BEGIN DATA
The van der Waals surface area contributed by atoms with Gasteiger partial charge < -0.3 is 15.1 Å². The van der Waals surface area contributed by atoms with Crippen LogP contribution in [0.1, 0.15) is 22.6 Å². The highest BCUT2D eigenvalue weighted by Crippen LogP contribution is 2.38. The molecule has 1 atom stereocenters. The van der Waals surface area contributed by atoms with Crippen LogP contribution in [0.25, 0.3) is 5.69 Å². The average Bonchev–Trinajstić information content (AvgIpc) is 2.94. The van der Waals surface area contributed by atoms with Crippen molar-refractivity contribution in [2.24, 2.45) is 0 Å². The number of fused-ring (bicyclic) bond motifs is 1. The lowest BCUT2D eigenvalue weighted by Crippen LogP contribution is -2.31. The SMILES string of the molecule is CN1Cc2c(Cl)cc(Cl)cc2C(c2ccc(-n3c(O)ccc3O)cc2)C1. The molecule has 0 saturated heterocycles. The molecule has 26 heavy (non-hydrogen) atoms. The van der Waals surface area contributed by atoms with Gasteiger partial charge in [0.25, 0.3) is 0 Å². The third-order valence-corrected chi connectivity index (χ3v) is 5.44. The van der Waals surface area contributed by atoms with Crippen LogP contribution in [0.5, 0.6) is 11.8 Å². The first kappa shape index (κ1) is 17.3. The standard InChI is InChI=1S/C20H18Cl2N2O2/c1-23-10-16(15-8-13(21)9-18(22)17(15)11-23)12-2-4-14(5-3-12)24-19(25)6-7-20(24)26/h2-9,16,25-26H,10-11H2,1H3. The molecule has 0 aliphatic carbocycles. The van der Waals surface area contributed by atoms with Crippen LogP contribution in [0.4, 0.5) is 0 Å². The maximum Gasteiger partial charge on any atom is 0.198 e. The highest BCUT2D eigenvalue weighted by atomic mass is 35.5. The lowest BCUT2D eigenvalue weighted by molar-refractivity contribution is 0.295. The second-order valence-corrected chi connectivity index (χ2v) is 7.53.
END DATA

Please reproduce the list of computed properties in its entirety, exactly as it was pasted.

The van der Waals surface area contributed by atoms with Gasteiger partial charge < -0.3 is 15.1 Å². The van der Waals surface area contributed by atoms with Crippen LogP contribution in [0.1, 0.15) is 22.6 Å². The highest BCUT2D eigenvalue weighted by Crippen LogP contribution is 2.38. The molecule has 1 atom stereocenters. The van der Waals surface area contributed by atoms with Crippen LogP contribution in [0.25, 0.3) is 5.69 Å². The average Bonchev–Trinajstić information content (AvgIpc) is 2.94. The van der Waals surface area contributed by atoms with Crippen molar-refractivity contribution in [2.24, 2.45) is 0 Å². The number of fused-ring (bicyclic) bond motifs is 1. The lowest BCUT2D eigenvalue weighted by Crippen LogP contribution is -2.31. The SMILES string of the molecule is CN1Cc2c(Cl)cc(Cl)cc2C(c2ccc(-n3c(O)ccc3O)cc2)C1. The molecule has 0 saturated heterocycles. The molecule has 26 heavy (non-hydrogen) atoms. The van der Waals surface area contributed by atoms with Gasteiger partial charge in [0.25, 0.3) is 0 Å². The third-order valence-corrected chi connectivity index (χ3v) is 5.44. The van der Waals surface area contributed by atoms with Crippen LogP contribution in [0.5, 0.6) is 11.8 Å². The first kappa shape index (κ1) is 17.3. The standard InChI is InChI=1S/C20H18Cl2N2O2/c1-23-10-16(15-8-13(21)9-18(22)17(15)11-23)12-2-4-14(5-3-12)24-19(25)6-7-20(24)26/h2-9,16,25-26H,10-11H2,1H3. The molecule has 0 aliphatic carbocycles. The van der Waals surface area contributed by atoms with Crippen LogP contribution in [0.4, 0.5) is 0 Å². The maximum Gasteiger partial charge on any atom is 0.198 e. The highest BCUT2D eigenvalue weighted by atomic mass is 35.5. The lowest BCUT2D eigenvalue weighted by molar-refractivity contribution is 0.295. The second-order valence-corrected chi connectivity index (χ2v) is 7.53.